A funny thing happened on the way to the registry the other day. Something changed in an npm package I was using and confusion arose. You can read my unfiltered confusion here but here's the slightly clearer explanation.
I'm quite proud of this: https://www.extrahop.com/company/blog/2017/extrahop-webpack-accelerating-build-times/
If you didn't know, I spend a good amount of my spare time hacking on open source software. You may not know what that is. I would describe OSS as software made with ❤ by people, for other people to use.
You are currently reading this on a platform that was built using OSS. It's all around you, every day. It's on your phone, on your computer, on your TV. It's everywhere.
It's my hobby, it's part of my work. This specifically was one of those tremendously rare occasions when I got paid directly to work on my hobby, with people much brighter than me. It was brilliant. I loved it; it was a privilege.
Here's to Open Source!
My name is John Reilly and I'm a VS Code addict. There I said it. I'm also a big fan of TypeScript and webpack. I've recently switched to using the awesome
fork-ts-checker-webpack-plugin to speed up my builds.
One of the most exciting features to ship with TypeScript 2.4 was support for the dynamic import expression. To quote the release blog post:
Have you ever wondered what happens behind the scenes of open source projects? One that I'm involved with is ts-loader; a TypeScript loader for webpack. Yesterday was an interesting day in the life of ts-loader and webpack; things unexpectedly broke. Oh and don't worry, they're fixed now.
Sometimes you write a post for the ages. Sometimes you write one you hope is out of date before you hit "publish". This is one of those.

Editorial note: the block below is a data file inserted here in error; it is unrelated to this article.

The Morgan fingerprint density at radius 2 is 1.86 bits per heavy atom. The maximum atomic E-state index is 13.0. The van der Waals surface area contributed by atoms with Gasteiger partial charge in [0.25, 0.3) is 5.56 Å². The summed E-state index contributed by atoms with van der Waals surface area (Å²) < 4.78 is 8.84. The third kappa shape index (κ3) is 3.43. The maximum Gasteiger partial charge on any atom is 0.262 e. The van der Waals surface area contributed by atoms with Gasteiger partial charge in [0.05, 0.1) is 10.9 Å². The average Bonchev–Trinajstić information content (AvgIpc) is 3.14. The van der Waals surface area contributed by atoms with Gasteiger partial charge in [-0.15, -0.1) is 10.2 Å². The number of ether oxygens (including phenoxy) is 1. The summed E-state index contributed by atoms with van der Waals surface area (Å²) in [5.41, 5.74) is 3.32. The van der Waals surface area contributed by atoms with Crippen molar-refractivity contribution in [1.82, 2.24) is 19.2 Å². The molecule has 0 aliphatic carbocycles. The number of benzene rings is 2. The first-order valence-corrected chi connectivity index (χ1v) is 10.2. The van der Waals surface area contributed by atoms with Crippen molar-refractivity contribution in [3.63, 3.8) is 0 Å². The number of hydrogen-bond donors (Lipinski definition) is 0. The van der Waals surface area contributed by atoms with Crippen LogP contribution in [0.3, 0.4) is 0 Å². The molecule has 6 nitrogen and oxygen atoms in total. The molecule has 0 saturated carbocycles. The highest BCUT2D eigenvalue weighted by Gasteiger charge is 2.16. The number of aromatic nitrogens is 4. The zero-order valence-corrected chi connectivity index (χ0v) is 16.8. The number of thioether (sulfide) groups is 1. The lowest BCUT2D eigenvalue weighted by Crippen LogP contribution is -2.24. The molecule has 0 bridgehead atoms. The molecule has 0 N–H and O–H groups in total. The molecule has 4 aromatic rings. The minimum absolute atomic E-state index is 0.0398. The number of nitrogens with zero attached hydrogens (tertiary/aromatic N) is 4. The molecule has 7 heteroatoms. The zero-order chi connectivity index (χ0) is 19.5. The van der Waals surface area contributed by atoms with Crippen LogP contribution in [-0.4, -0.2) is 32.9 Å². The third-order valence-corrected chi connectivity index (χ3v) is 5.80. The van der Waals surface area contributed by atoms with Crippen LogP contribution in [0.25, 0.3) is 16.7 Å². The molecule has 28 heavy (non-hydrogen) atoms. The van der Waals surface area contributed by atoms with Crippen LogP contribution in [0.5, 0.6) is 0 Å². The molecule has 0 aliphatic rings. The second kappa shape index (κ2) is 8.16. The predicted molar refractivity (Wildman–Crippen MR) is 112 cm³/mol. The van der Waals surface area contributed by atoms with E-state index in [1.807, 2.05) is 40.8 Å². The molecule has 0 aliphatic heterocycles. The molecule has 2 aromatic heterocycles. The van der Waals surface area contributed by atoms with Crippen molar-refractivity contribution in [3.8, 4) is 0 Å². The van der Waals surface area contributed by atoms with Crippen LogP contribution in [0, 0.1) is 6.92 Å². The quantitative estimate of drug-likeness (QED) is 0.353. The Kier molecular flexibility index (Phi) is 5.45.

Hands up, despite being one of the maintainers of ts-loader (a TypeScript loader for webpack) I have not been tracking webpack v2. My reasons? Well, I'm keen on cutting edge but bleeding edge is often not a ton of fun as dealing with regularly breaking changes is frustrating. I'm generally happy to wait for things to settle down a bit before leaping aboard. However, webpack 2 RC'd last week and so it's time to take a look!
Like Captain Ahab I resolve to sync the white whale that is webpack's
enhanced-resolve... English you say? Let me start again:
I've been searching for a way to describe what the DefinePlugin actually does. The docs say:
Define free variables. Useful for having development builds with debug logging or adding global constants.
You may know that Angular ships with a cutdown version of jQuery called jQLite. It's still possible to use the full-fat jQuery; to quote the docs:
This technique actually applies to pretty much any web stack where you have to supply templates; it just so happens that I'm using Angular 1.x in this case. Also I have an extra technique which is useful to handle the ng-include scenario.
I wrote a while ago about how I was using some different tools in a current project: